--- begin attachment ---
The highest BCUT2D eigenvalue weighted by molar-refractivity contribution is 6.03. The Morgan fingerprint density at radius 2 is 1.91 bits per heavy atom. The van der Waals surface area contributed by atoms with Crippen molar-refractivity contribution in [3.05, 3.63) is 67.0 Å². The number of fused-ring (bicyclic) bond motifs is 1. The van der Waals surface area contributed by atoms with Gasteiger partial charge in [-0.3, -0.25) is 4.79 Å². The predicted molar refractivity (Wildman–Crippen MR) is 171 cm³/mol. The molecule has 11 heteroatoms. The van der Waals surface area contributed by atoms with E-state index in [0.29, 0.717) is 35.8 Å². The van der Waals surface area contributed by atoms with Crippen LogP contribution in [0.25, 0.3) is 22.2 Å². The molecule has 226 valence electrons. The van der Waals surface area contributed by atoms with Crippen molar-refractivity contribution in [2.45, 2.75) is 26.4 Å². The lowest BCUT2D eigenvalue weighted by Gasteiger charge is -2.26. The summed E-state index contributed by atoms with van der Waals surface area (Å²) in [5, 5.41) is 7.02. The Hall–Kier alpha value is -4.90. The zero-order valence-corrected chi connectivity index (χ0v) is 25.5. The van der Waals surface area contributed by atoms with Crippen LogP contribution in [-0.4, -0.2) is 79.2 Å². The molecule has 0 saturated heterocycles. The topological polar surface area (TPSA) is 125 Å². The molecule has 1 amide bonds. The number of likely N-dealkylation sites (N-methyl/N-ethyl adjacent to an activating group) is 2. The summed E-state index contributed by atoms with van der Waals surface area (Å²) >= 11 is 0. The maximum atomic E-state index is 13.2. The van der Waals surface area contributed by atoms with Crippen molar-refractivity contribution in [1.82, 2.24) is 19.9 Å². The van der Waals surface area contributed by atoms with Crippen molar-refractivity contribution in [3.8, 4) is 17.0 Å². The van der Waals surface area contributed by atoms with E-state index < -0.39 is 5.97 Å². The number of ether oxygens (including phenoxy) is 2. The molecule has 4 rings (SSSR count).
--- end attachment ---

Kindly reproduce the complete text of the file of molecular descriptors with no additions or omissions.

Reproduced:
The highest BCUT2D eigenvalue weighted by molar-refractivity contribution is 6.03. The Morgan fingerprint density at radius 2 is 1.91 bits per heavy atom. The van der Waals surface area contributed by atoms with Crippen molar-refractivity contribution in [3.05, 3.63) is 67.0 Å². The number of fused-ring (bicyclic) bond motifs is 1. The van der Waals surface area contributed by atoms with Gasteiger partial charge in [-0.3, -0.25) is 4.79 Å². The predicted molar refractivity (Wildman–Crippen MR) is 171 cm³/mol. The molecule has 11 heteroatoms. The van der Waals surface area contributed by atoms with E-state index in [0.29, 0.717) is 35.8 Å². The van der Waals surface area contributed by atoms with Crippen LogP contribution in [0.25, 0.3) is 22.2 Å². The molecule has 226 valence electrons. The van der Waals surface area contributed by atoms with Crippen molar-refractivity contribution in [2.45, 2.75) is 26.4 Å². The lowest BCUT2D eigenvalue weighted by Gasteiger charge is -2.26. The summed E-state index contributed by atoms with van der Waals surface area (Å²) in [5, 5.41) is 7.02. The Hall–Kier alpha value is -4.90. The zero-order valence-corrected chi connectivity index (χ0v) is 25.5. The van der Waals surface area contributed by atoms with Crippen LogP contribution in [-0.4, -0.2) is 79.2 Å². The molecule has 0 saturated heterocycles. The topological polar surface area (TPSA) is 125 Å². The molecule has 1 amide bonds. The number of likely N-dealkylation sites (N-methyl/N-ethyl adjacent to an activating group) is 2. The summed E-state index contributed by atoms with van der Waals surface area (Å²) >= 11 is 0. The maximum atomic E-state index is 13.2. The van der Waals surface area contributed by atoms with Crippen molar-refractivity contribution in [1.82, 2.24) is 19.9 Å². The van der Waals surface area contributed by atoms with Crippen molar-refractivity contribution in [3.8, 4) is 17.0 Å². The van der Waals surface area contributed by atoms with E-state index < -0.39 is 5.97 Å². The number of ether oxygens (including phenoxy) is 2. The molecule has 4 rings (SSSR count).